Sunday, June 13, 2010

Internal Interviewing Schedule

Most startups initially line up everyone in the company to meet with potential new hires. Early on this works - it aligns everyone with the direction of the company, helps build a cohesive group and gets real collaboration. At some point, usually pretty quickly, your have too many people and the process is just too much.

Think carefully and strategically as this process evolves. Who participates in the interview process is key. The right people don't only aid in evaluation and selection, they are also critical in building consensus and support needed when candidates become employees, and they give candidates a well rounded view of the company.

Be a champion of this process. As soon as you have a hiring need, define clearly how the interview process will work. Who will be involved, at what point, and what will their role be? Who MUST be in agreement for the hiring decision to be made?

These answers depend, and changes with time and with the position you are hiring for. But as the process for interviewing transitions, you may find these general tips helpful;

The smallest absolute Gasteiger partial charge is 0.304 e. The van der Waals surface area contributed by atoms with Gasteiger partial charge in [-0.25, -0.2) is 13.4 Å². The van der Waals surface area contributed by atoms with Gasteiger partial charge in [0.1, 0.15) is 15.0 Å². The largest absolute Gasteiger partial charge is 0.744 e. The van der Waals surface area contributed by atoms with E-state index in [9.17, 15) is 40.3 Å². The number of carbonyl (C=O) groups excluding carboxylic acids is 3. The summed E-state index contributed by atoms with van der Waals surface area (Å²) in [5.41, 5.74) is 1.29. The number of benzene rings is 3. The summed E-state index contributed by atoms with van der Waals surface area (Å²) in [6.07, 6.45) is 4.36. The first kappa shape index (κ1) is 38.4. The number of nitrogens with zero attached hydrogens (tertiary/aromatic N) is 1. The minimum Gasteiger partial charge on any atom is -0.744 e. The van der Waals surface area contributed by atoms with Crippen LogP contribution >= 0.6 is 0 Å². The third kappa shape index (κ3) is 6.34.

• Be concerned if a candidate has over 4 separate interviews. You begin to waste everyone's time and point to the disorganization of your company.
  • In the least, a representative from each group that works directly with the new hire should meet him/her and have their input considered.
  • Consider a casual group 'introduction' interview where more/all employees can meet and chat with candidates. Employees can pair up for an interview. This allows you to get buy-in and input from more people and keep the number of interviews down.
  • Most companies have an 'influencer' - sometimes they are the critic, the leader, or a negative nelly. These people have the power to make the new hire successful. They do this by sharing or not sharing critical information, by introducing others to decision makers & informal processes, and by criticising or questioning the new hire. By including them in the interview and decision making process they have a vested interest in helping the new hire be successful.
  • Pay attention to the order of the meetings - you can build ownership by having team members interview and sign off on a candidate before you meet them. Ideally, you have an agenda for each participant and 'round' of interviews, allowing for depth and focus to your discussions.
We always hear 'people are your most important asset'. As you decide to bring new people on board, you should be pulling every trick from your hat. You should be learning new tricks. You should have a strategy. How do you do this?

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